I spent nine months in 2014 designing, building and iterating an Android app called Metro10 for the UK Newspaper Metro. This taught me a lot about the benefits and frustrations of native app development and marketing.
The benefits of app users are huge in terms of their engagement and propensity to return daily. Being able to target users via push notifications is a great way to create a trigger habitual consumption of your content. These work best when targeted, relevant and contextual or are quickly turned off.
However these advantages can come at a high cost in terms of acquiring new users. We ran extensive internal banner advertising campaigns on metro.co.uk with limited success. Banners are not the greatest advertising medium, especially mobile banners with a call to action. I think we were naive to think that people would want to install an app whist browsing the web.
You can get much better results from retargeting campaigns based on device and previous visit to your site. Especially if retargeting via Facebook app installs ads. However effective they are at acquiring customers without a clear ROI they were a cost we could not bear.
Metro already had multiple apps for newspaper based consumption. Being yet another app in a constellation hurts when you are the new kid on the block. Visibility from search in the Google Play store also really hurt us due Metro being a very common name. The beta nature of our approach also ruled out using our contacts for App Store promotion.
While developing I released as often as I could. Pushing a daily alpha build and using it on different devices than what I was using for development. This could be quickly rolled out to production every other day once bugs were fixed. The fact it only took hours to get these in the hands of users due to automation was a great advantage of Android.
I ended up with one mobile, one seven inch for coding and one mobile, one seven inch for testing releases. I also managed to get a good group of beta testers in our Google+ Community for feedback.
Google analytics is amazing for tracking performance and especially bugs. Crashes only get sent through to the Play store if people submit but show up in Google Analytics regardless. Due to the limits of our testing (I was the developer and tester) this feedback was invaluable. The sheer number of devices on offer also made a release and fix a necessary approach.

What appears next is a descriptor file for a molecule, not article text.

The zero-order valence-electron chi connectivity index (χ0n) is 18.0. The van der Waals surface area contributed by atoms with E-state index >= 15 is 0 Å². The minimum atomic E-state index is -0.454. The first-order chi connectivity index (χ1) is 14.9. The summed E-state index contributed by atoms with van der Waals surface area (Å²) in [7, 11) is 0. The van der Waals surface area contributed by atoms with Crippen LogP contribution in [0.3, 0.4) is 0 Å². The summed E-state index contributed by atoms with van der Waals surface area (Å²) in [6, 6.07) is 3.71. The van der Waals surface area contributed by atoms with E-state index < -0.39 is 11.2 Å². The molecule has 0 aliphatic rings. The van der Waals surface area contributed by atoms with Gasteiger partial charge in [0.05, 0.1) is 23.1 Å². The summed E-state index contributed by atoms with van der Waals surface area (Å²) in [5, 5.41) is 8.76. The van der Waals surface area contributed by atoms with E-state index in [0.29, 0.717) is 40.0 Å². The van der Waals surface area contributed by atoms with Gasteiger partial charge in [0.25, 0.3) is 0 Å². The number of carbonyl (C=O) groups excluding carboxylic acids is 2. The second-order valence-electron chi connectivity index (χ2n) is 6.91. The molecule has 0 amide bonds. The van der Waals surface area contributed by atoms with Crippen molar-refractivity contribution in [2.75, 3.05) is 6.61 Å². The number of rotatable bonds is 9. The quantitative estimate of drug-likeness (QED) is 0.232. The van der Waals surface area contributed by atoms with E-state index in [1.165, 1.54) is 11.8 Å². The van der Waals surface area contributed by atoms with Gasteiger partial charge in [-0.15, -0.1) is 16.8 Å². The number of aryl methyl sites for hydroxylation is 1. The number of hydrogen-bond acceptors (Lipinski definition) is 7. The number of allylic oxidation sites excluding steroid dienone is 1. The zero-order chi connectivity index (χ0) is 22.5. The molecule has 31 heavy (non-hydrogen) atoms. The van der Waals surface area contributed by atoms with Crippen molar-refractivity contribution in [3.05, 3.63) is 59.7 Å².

I put a lot of effort into tracking all of the actions that people took within the app. This was a really useful dataset in helping make some big product decisions. I would recommend this approach to all development. It wasn’t a large amount of effort to setup either.
Push notifications are very important not just to be clicked on but as a visual reminder of your app on the phone. We utilised Parse from Facebook to get this capability setup without much engineering effort. However these had to be manually sent due to engineering constraints.
The best growth hack we did was run a competition asking for feedback via a Google Doc. For some reason everyone who left us feedback also left us a positive review with really helped us avoid the cold start syndrome with reviews.
We had a small vocal minority which reached out to us from App Store reviews. Quickly fixing their issues and responding helped us turn a few reviews around and got some great product feedback. My biggest amazement is the amount of people that never upgraded to a new version even though the one they were on was buggy.
With all of our efforts we only managed to get a few hundred daily users. They were and probably still are a very loyal bunch but not enough to maintain ongoing development. Plus I left for a new challenge so that didnt help momentum.
My gut however is that the real issue with apps based around single brand content consumption is that people’s habits have changed. Users want to dip in and out of news from their social feeds and friends updates. Without large marketing budgets due to the lack of significant revenue uplift getting on users home pages is a struggle and building enough difference/providing enough content is a struggle to keep them engaged.